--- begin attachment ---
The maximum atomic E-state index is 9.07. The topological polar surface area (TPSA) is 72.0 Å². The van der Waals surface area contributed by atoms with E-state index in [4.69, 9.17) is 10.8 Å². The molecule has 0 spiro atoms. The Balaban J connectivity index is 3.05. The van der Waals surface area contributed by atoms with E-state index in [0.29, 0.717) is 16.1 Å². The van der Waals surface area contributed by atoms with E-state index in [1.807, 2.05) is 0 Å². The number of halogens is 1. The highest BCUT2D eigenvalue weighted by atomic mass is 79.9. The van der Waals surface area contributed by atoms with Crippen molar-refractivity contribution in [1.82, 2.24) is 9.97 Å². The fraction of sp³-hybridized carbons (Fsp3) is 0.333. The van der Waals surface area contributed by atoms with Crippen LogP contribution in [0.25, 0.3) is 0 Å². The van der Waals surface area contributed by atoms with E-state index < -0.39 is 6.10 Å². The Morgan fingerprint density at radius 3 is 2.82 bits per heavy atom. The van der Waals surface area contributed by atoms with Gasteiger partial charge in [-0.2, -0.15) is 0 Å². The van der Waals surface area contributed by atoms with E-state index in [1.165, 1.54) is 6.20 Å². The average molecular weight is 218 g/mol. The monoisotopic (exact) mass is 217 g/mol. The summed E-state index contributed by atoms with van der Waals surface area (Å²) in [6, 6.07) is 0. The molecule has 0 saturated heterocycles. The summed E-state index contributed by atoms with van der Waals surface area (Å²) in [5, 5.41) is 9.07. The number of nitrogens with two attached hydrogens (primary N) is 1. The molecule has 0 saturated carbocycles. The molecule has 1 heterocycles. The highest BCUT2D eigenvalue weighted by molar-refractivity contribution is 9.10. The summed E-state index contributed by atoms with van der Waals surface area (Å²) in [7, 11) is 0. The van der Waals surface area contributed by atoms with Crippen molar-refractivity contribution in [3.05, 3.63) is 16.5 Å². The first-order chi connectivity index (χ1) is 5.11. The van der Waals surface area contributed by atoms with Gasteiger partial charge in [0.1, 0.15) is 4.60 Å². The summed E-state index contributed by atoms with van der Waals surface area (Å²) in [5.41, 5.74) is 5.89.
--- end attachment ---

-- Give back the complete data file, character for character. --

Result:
The maximum atomic E-state index is 9.07. The topological polar surface area (TPSA) is 72.0 Å². The van der Waals surface area contributed by atoms with E-state index in [4.69, 9.17) is 10.8 Å². The molecule has 0 spiro atoms. The Balaban J connectivity index is 3.05. The van der Waals surface area contributed by atoms with E-state index in [0.29, 0.717) is 16.1 Å². The van der Waals surface area contributed by atoms with E-state index in [1.807, 2.05) is 0 Å². The number of halogens is 1. The highest BCUT2D eigenvalue weighted by atomic mass is 79.9. The van der Waals surface area contributed by atoms with Crippen molar-refractivity contribution in [1.82, 2.24) is 9.97 Å². The fraction of sp³-hybridized carbons (Fsp3) is 0.333. The van der Waals surface area contributed by atoms with Crippen LogP contribution in [0.25, 0.3) is 0 Å². The van der Waals surface area contributed by atoms with E-state index < -0.39 is 6.10 Å². The Morgan fingerprint density at radius 3 is 2.82 bits per heavy atom. The van der Waals surface area contributed by atoms with Gasteiger partial charge in [-0.2, -0.15) is 0 Å². The van der Waals surface area contributed by atoms with E-state index in [1.165, 1.54) is 6.20 Å². The average molecular weight is 218 g/mol. The monoisotopic (exact) mass is 217 g/mol. The summed E-state index contributed by atoms with van der Waals surface area (Å²) in [6, 6.07) is 0. The molecule has 0 saturated heterocycles. The summed E-state index contributed by atoms with van der Waals surface area (Å²) in [5, 5.41) is 9.07. The number of nitrogens with two attached hydrogens (primary N) is 1. The molecule has 0 saturated carbocycles. The molecule has 1 heterocycles. The highest BCUT2D eigenvalue weighted by molar-refractivity contribution is 9.10. The summed E-state index contributed by atoms with van der Waals surface area (Å²) in [7, 11) is 0. The van der Waals surface area contributed by atoms with Crippen molar-refractivity contribution in [3.05, 3.63) is 16.5 Å². The first-order chi connectivity index (χ1) is 5.11. The van der Waals surface area contributed by atoms with Gasteiger partial charge in [0.1, 0.15) is 4.60 Å². The summed E-state index contributed by atoms with van der Waals surface area (Å²) in [5.41, 5.74) is 5.89.